Nikon D3 vs. Canon EOS3

Canon vs. Nikon

The Story

It wasn’t an intentional test drive for either system… The harsh reality of shooting professionally,  is that ability overcomes harsh situations. This story outlines just such an event. Neither the Nikon D3 vs. Canon EOS3 is my primary system, my main “gun” is the Nikon D2X. Keep in mind, I am an old film guy who has taken on the learning curve of the digital world.

In all fairness to the tech geeks seeking out technical reviews on the camera systems, this story isn’t going to go there. It is more of an emotional walk with the camera systems just as a creative working a brush on their canvas.

Let me set the stage. I will qualify my shooting style to help set what features are important to me and why. I grew up shooting action sports and more specifically snowboarding. I was a senior shooter for SNOWBOARDER magazine for 13 years and traveled the globe chasing the snow. Powerful motor drives, reliability, access to rental gear in foreign cities, fast auto focusing, accurate metering and lens quality and selection are all key to needs in a camera rig. The funny part of brand loyalty is it starts with that first camera. I started on a Nikon FE 2 back in the day and have sequentially gone thru each new model, F3, F4 and so on to my current body the D2X. In my pier group, my buddies are on the Canon systems and they love them. There were points along the way I felt the need to convert but the financial hit to do it kept me from leaping over to the Canon side of the fence. I swear the companies talk and decide who is going to have which special features first to keep everyone buying. That is another story.

Jump ahead to the week of April 17th, 2008. I had an assignment thru my friends over at JDK, to shoot active lifestyle here in Oregon. Mountain, biking, kayaking, running and bungee jumping. April is hit or miss for weather so I wanted to rent a back up body in case the trusty D2X went down in the rain. Greg over at CLUTCH rents Canon systems so I grabbed the Canon EOS3 as a back up. I was nervous about not knowing it intimately and excited to actually field test the Canon to see what the hype around Canon was all about.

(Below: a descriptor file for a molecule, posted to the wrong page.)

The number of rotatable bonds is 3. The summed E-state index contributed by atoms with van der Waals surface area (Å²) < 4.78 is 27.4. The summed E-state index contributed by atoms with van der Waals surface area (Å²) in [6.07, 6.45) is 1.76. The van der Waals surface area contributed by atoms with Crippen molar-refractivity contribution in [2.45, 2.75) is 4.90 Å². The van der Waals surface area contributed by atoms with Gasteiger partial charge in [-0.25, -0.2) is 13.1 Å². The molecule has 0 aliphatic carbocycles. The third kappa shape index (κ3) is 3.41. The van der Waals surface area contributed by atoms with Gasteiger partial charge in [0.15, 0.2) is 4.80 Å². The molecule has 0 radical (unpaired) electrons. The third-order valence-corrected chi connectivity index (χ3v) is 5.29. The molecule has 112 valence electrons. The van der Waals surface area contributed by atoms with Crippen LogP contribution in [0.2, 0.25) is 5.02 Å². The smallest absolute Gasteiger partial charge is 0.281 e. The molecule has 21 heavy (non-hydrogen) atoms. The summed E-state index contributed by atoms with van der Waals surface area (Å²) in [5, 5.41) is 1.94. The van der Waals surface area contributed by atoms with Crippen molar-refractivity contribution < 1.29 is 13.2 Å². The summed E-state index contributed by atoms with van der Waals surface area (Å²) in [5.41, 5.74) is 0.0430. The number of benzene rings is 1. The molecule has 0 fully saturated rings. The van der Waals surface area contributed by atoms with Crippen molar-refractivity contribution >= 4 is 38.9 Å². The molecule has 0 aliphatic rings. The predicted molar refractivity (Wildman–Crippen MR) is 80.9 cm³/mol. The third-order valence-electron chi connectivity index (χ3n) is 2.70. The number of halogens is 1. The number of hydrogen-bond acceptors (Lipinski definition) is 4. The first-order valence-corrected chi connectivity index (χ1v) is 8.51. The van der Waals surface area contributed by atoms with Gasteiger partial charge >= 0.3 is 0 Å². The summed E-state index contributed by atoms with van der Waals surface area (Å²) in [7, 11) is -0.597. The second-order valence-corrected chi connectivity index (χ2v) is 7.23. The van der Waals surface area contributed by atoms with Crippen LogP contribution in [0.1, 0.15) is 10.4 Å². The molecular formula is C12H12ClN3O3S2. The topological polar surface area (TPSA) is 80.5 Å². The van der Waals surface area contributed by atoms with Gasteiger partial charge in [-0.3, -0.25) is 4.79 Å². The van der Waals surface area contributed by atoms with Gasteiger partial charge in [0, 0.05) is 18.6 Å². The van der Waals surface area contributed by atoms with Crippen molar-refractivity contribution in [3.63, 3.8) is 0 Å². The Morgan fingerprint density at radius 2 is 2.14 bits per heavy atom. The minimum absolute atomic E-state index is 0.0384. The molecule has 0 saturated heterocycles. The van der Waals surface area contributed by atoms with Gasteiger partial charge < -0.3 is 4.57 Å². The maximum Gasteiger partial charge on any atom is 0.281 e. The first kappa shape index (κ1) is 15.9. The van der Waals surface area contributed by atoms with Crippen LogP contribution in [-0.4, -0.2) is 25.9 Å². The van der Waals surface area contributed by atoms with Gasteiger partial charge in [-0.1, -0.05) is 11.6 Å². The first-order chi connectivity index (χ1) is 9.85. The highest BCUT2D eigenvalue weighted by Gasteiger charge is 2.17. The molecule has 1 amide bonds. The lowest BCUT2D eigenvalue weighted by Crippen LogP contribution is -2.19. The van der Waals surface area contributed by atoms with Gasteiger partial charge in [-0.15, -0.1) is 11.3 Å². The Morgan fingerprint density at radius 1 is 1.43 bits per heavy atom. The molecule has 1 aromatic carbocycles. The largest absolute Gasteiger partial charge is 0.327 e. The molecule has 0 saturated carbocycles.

Back Focusing is a four-letter word
The drama and the test of being a professional started on the first shot. It is 5:50 am under the Hawthorne Bridge in Portland. The story is to capture a group of friends on an early morning run. The weather was misty, at best, and cold. To add to the confusion in analyzing the camera problem later, John Siddel the Art Director on the shoot, wanted some pan blurring to capture the speed and honesty of the morning run. We started with simple stretching all yoga style. I am locked down on a tripod and using some fill light to separate the subject from the background. It was a basic 101 shot and as Jonah Sutherland, our digital tech for the shoot was “souping” the images he reported some focus problems. I blamed myself as the eyes are going soft in my ripe old age and the low light tends to cause motion blur. I kept shooting. As the afternoon rolled around I noticed the problem didn’t get any better, I became even more frustrated and my confidence started to dwindle. I finally did a test to prove to myself it wasn’t me and it had to be the camera. I locked in on a street sign and had the speed and F-Stop at more than generous numbers to insure a sharp focus on the text. Bam, there it was! Jonah processed the shots and we noticed the top of the sign was in focus and the bottom was soft. Troubleshooting, I tried a different lens and it happened again. The body on the D2X was messing up; it had a symptom called BACK FOCUSING. I had never had this problem and don’t really want to go to deep into it for this story. 

Deliver the D3
In the pandemonium of the D2X shitting the bed, I had Kari Rowe, my assistant that day, scrounge up another back up body for the Canon as the weather forecast was for rain and snow and we had kayaking in the river, yet to go. In these remote location there was no way I wanted to be left with one camera body. She was all amped on the Nikon D3 and jumped at the chance to run to the local shop to rent it. It was in the quiver but the spot lot for now was on the Canon.

Canon EOS 1 Mark 3 back up to the rescue.